Whilst a database can open up a variety of options, a common application might be to add or edit products in an online store. On the public side of the site, this would enable visitors to view products, search for products, and view product details.
Any website that has a database back end will have an admin section that you, the site owner, can log in to in order to add, edit, or delete records to various database tables.
These will form the basis for any public facing pages, such as an online store. The example to the left is a simple page showing how new items can be added to an online clothes store.
As well as manually entering text, information can be added using drop dowm lists (eg to select colour), or by using checkboxes. These have the advantages of eliminating mistakes whilst adding records, and makes the process faster.
Once data has been added to your database, you can set up pages that list various records from any of the database tables.
The real power of a database however, lies in providing visitors to the site with the ability to search for items stored in your database.
Any search page can be extremely flexible, allowing visitors to search on any appropriate fields. Again, drop down lists or checkboxes can be used to make it as easy as possible.
The example to the left shows a search on our sample clothes store, which also allows users to search for items with a minimum and maximum price.
The page to the left shows an example search results page.
In this example there is just a single result, but your search results page would usually be set to list multiple matching records.
You can list the main fields here, which can be set to be re-ordered in different ways, for example alphabetically, or from least expensive to most expensive.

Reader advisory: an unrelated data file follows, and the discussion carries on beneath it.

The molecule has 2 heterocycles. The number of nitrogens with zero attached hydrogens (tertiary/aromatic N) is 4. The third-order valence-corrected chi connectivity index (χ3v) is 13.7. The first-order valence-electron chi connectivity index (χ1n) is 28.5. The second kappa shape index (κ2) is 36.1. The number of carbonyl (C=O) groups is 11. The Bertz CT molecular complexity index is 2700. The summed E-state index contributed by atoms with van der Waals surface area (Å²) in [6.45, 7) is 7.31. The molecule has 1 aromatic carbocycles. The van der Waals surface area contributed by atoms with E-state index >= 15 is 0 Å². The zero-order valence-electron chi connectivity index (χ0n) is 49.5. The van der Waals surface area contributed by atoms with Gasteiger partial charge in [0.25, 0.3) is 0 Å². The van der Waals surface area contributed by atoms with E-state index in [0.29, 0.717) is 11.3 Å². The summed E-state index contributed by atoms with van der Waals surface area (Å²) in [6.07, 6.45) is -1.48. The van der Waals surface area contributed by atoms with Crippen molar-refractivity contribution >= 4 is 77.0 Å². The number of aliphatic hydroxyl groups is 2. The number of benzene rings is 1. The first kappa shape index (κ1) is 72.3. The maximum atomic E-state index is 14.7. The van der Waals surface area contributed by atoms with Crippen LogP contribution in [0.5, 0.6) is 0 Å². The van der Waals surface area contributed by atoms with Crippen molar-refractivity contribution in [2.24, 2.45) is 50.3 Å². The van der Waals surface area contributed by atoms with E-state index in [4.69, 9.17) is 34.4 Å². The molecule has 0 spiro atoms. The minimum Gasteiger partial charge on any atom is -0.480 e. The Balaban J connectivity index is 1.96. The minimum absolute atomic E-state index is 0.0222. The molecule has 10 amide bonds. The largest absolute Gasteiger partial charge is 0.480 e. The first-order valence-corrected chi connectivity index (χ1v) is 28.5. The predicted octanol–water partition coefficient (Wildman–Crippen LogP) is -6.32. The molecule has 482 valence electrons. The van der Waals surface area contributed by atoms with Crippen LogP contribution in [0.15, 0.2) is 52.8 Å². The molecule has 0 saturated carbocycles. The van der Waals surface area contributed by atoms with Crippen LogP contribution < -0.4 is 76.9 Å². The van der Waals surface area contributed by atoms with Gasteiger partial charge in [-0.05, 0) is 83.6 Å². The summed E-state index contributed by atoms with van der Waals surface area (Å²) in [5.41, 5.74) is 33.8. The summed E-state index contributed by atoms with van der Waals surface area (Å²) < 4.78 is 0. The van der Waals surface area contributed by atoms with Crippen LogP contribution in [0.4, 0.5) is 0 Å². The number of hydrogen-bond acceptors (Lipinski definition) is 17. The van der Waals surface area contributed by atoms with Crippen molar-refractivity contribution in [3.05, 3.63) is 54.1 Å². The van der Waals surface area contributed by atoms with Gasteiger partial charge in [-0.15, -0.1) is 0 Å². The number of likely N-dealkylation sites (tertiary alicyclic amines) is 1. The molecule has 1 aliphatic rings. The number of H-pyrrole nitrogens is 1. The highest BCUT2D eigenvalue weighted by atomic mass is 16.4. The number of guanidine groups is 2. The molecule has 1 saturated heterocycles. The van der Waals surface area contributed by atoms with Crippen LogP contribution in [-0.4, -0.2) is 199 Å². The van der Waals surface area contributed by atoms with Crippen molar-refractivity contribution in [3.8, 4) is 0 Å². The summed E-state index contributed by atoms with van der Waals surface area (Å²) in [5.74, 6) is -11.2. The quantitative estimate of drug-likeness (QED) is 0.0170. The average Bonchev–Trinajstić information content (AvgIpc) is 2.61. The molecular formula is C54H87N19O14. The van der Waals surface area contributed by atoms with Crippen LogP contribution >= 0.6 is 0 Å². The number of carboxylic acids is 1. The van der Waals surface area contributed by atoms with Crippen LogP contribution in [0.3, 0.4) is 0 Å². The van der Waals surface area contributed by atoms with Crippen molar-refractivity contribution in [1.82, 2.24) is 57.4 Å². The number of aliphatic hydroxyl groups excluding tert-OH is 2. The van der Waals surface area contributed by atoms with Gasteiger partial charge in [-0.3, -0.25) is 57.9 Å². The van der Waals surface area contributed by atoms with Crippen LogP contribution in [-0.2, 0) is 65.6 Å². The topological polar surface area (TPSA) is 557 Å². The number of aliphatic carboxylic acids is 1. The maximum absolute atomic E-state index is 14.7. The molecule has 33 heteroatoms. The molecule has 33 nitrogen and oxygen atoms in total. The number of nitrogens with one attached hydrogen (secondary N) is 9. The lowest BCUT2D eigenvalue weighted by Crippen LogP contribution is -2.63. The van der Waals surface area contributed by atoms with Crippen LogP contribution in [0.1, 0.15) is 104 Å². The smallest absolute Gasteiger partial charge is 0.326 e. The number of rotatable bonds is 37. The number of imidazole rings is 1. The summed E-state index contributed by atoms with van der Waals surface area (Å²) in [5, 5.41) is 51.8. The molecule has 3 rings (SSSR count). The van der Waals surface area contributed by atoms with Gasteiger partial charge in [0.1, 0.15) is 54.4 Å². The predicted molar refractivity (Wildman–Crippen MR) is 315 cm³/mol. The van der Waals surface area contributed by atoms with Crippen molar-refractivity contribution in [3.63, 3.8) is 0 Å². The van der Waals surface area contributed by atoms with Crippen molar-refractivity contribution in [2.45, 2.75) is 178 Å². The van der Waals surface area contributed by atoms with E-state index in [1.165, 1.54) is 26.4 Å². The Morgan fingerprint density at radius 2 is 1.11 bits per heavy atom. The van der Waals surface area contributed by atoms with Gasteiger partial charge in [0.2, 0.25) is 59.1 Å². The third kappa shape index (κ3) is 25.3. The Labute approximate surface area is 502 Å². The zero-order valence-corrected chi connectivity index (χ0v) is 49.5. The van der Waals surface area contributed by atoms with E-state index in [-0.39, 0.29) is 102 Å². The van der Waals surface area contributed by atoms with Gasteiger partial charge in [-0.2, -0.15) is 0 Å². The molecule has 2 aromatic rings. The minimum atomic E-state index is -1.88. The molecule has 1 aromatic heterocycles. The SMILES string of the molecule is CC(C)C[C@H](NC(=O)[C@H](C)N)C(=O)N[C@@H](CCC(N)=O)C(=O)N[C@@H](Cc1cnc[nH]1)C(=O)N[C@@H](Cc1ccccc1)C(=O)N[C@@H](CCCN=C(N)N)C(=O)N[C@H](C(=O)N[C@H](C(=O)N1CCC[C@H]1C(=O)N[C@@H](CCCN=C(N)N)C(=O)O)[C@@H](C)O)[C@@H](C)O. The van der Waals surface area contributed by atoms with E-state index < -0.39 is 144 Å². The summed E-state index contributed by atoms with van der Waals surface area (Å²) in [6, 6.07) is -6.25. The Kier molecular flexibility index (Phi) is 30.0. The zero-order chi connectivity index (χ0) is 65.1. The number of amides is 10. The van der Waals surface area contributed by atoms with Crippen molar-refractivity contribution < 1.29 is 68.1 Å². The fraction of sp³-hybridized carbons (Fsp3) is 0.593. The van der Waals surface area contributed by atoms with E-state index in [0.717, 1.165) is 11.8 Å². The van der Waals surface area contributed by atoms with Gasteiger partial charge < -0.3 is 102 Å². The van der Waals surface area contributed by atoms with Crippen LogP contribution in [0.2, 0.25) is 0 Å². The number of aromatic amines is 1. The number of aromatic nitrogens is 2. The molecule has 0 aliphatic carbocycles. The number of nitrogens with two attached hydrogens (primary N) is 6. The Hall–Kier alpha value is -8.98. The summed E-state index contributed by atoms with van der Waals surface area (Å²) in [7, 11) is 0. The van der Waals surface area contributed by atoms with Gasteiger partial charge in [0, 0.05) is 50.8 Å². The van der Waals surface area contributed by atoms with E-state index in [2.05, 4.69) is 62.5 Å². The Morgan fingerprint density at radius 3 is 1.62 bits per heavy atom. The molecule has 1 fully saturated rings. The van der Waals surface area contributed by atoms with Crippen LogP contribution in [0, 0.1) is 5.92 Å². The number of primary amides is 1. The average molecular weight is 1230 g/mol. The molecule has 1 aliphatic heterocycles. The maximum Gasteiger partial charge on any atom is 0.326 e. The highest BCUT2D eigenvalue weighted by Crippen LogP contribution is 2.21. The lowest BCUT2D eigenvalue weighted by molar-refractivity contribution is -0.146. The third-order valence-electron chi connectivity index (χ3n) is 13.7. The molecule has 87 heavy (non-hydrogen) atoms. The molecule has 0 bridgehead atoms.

From here, visitors would be able to click on any product to view full details of that product.
The final page in the sequence shows the full details of any product selected from the search results page.
Although a common application of databases, this is just one example. The same could be used to provide listings of stock, even if isn't available for sale through your website, such as on the MPH Vehicle Solutions website, or to list vacancies for available jobs as is the case on the SearchTech UK site.
Or, you may simply want to store contact details of potential customers in order to bulk email them details of any offers, promotions etc.
This should give you some idea of the sorts of ways a database may add useful functionality to your website, with or without an online store. If you have any questions, or want to know more, just get in touch and we will be glad to answer any questions you may have.
Although there are several ways in which a database can add functionality to a website, it is an essential part of any fully functioning online store in which you, the site owner, has full control over adding, editing and deleting products to your online store.
1. A website, including bespoke shopping cart in keeping with the site's design, built by us.
2. A Merchant Bank Account in order to accept card payments. You can find out more on the Business Link website here :
3. An account with a Payment Processor to handle the card payments on a dedicated secure server. For our sites, we use the UK's leading Payment Processor, Sage Pay :
The way it all works is that customers visit your site, and add products to the site's cart as required. The cart will keep track of what is in the cart, the total cost of items in the cart, and any postage costs.
The total cost is then passed to Sage Pay's secure site, where the customers will make their card payments on Sage Pay's secure site. And finally, the customer is passed back to a confirmation (or payment failure) page on your site. They will also receive an email confirmation of the sale.